Again, the people to speak to are BR (if you live in the UK) or any other relevant national rowing body. They will arrange for you to see a specialist physio who will have been trained in classifying disabled rowers. You will be asked to take along any walking aids you use, as well as any splints/joint supports, special glasses, orthotics and other such things. You will also need to provide a letter from a doctor, detailing the nature of your disability and how it will affect your ability to row. This letter really does have to be quite detailed - a mere confirmation of diagnosis is not enough. BR can supply you with a sample letter, and will contact your doctor for more information if necessary.

During the classification session you will be assessed by the physio for range of movement and strength. You will also be watched on an erg (rowing machine) - this is not to test how good you are (some people are hopping on for the first time!) but simply to see that you can move safely, and to make it easier to assess which category you should be assigned to.

The whole process is painless and friendly. There's much more information about it from BR here. As ever, if you have further questions it's best to direct them to BR - the people who work on para-rowing are extremely friendly and helpful!

"What happens after being classified?"

You carry on training! If you choose to compete, you will need to buy BR membership (some clubs require this for insurance purposes anyway). When you sign up for Gold membership you will receive a card which is your race licence. This lists your name and has some other personal details (e.g. the name of your club), and will also display your adaptive status. This card is really important for any race you enter, as you will have to show it to prove that you are eligible to compete. You will also have to show it if you win the race and want to collect your prize!
BR membership - your ticket to race...
Get involved: Rowability has a Facebook page ('Rowability: British Rowing') which keeps members up-to-date with news and events, such as the annual National Para-Rowing Development Camp. It's also a forum for adaptive rowers to discuss anything from training difficulties to motivation.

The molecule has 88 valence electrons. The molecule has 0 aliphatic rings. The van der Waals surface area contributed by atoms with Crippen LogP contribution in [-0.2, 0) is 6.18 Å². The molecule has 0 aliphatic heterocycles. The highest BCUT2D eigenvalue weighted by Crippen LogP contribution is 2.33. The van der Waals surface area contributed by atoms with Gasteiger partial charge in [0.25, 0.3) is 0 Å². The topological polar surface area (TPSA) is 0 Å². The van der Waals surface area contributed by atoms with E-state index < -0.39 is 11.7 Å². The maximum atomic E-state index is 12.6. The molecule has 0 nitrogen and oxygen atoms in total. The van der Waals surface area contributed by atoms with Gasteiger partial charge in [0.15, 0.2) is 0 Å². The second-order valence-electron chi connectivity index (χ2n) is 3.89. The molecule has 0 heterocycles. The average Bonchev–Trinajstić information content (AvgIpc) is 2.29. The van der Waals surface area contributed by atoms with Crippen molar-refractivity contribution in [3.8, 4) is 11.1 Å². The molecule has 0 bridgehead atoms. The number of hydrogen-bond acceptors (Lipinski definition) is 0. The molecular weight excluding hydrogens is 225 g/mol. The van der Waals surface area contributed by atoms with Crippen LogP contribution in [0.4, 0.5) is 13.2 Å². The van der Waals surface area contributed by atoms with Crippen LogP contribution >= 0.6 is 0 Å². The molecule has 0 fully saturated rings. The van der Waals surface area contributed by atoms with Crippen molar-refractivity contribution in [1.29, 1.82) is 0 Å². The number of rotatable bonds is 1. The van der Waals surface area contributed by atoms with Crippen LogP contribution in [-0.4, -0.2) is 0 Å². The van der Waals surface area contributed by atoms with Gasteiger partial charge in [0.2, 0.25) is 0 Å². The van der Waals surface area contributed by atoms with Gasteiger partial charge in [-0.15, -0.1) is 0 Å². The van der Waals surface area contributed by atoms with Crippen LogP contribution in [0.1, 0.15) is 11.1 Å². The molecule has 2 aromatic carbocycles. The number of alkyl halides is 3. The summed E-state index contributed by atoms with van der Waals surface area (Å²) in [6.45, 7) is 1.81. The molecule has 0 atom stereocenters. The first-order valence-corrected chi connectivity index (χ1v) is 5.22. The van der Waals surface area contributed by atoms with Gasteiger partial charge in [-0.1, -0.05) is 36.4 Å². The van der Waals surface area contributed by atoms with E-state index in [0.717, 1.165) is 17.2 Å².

"I'm worried that rowing might be too much for me."

We all worry about this from time to time! The most important thing is that rowing should be enjoyable. If you give it a go, like it, and want to do more, then great - do more! But at the point where it stops being enjoyable, consider whether you want to scale back or not. This may be right from the first session - rowing isn't for everyone (apparently). It might be when you're trying to push yourself to achieve more, and you realise you've pushed harder than your body can really go. Whatever it is, you should be in control and you shouldn't feel that anybody else is pushing you to do something you don't want to do.

One alternative to water-based rowing is indoor rowing, or 'erging' (rowers call rowing machines 'ergs', which is short for 'ergometers'). The advantages of this are that you can do it in more places (e.g. a normal, fitness gym), you don't need a special boat, you can do it in bad weather, it's easier than rowing on water if you have balance problems (or some visual problems, if you can't easily find someone to help guide you on the water), and as a training tool it's a really useful way of monitoring fitness and practising technique should you want to hop in a boat later on. All rowing clubs will have ergs that you can use, but it might be cheaper to join a gym. Beware of most ergs that can be bought from non-specialist shops (naming no names!) - they're often terrible and will encourage bad technique, which could cause or exacerbate injuries.

If you're in a club and you're worried about any aspect of the rowing, there will be a welfare officer who you can speak to - or speak to a coach, other athletes, even someone you don't know - just anyone you trust. They can all be there to help you work out a solution that makes you feel better, such as a break from the sport to recover physically or to catch up on other commitments, or a way of toning down your rowing commitments and the sessions you do so that they don't feel like a chore.

"I don't think I want to compete..."